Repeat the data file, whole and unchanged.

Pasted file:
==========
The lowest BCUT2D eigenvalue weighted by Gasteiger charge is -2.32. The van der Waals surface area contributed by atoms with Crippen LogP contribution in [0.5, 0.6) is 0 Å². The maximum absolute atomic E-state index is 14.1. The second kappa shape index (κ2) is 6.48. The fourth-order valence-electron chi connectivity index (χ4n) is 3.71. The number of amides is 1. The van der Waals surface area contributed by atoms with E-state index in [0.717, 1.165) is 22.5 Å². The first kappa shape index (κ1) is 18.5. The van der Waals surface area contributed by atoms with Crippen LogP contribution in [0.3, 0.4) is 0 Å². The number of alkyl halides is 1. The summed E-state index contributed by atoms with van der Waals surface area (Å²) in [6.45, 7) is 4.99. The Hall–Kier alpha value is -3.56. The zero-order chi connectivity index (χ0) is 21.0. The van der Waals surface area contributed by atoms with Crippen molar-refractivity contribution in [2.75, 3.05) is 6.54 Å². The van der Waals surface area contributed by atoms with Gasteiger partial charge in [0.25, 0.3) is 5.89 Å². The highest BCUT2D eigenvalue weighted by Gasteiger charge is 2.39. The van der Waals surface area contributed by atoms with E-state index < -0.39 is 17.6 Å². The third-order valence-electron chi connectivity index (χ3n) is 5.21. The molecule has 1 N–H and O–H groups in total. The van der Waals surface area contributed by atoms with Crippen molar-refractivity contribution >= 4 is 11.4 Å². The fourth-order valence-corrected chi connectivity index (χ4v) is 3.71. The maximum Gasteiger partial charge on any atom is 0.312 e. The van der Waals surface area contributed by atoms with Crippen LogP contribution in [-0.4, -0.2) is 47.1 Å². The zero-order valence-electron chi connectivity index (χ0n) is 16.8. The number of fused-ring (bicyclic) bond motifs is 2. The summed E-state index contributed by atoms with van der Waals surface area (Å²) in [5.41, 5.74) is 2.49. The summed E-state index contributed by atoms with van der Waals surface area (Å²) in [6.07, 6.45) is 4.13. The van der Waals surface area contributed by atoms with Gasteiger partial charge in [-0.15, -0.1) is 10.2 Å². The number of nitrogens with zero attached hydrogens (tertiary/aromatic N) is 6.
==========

The lowest BCUT2D eigenvalue weighted by Gasteiger charge is -2.32. The van der Waals surface area contributed by atoms with Crippen LogP contribution in [0.5, 0.6) is 0 Å². The maximum absolute atomic E-state index is 14.1. The second kappa shape index (κ2) is 6.48. The fourth-order valence-electron chi connectivity index (χ4n) is 3.71. The number of amides is 1. The van der Waals surface area contributed by atoms with E-state index in [0.717, 1.165) is 22.5 Å². The first kappa shape index (κ1) is 18.5. The van der Waals surface area contributed by atoms with Crippen LogP contribution in [0.3, 0.4) is 0 Å². The number of alkyl halides is 1. The summed E-state index contributed by atoms with van der Waals surface area (Å²) in [6.45, 7) is 4.99. The Hall–Kier alpha value is -3.56. The zero-order chi connectivity index (χ0) is 21.0. The van der Waals surface area contributed by atoms with Crippen molar-refractivity contribution in [2.75, 3.05) is 6.54 Å². The van der Waals surface area contributed by atoms with Gasteiger partial charge in [0.25, 0.3) is 5.89 Å². The highest BCUT2D eigenvalue weighted by Gasteiger charge is 2.39. The van der Waals surface area contributed by atoms with E-state index < -0.39 is 17.6 Å². The third-order valence-electron chi connectivity index (χ3n) is 5.21. The molecule has 1 N–H and O–H groups in total. The van der Waals surface area contributed by atoms with Crippen molar-refractivity contribution >= 4 is 11.4 Å². The fourth-order valence-corrected chi connectivity index (χ4v) is 3.71. The maximum Gasteiger partial charge on any atom is 0.312 e. The van der Waals surface area contributed by atoms with Crippen LogP contribution in [-0.4, -0.2) is 47.1 Å². The zero-order valence-electron chi connectivity index (χ0n) is 16.8. The number of fused-ring (bicyclic) bond motifs is 2. The summed E-state index contributed by atoms with van der Waals surface area (Å²) in [5.41, 5.74) is 2.49. The summed E-state index contributed by atoms with van der Waals surface area (Å²) in [6.07, 6.45) is 4.13. The van der Waals surface area contributed by atoms with Gasteiger partial charge in [-0.15, -0.1) is 10.2 Å². The number of nitrogens with zero attached hydrogens (tertiary/aromatic N) is 6.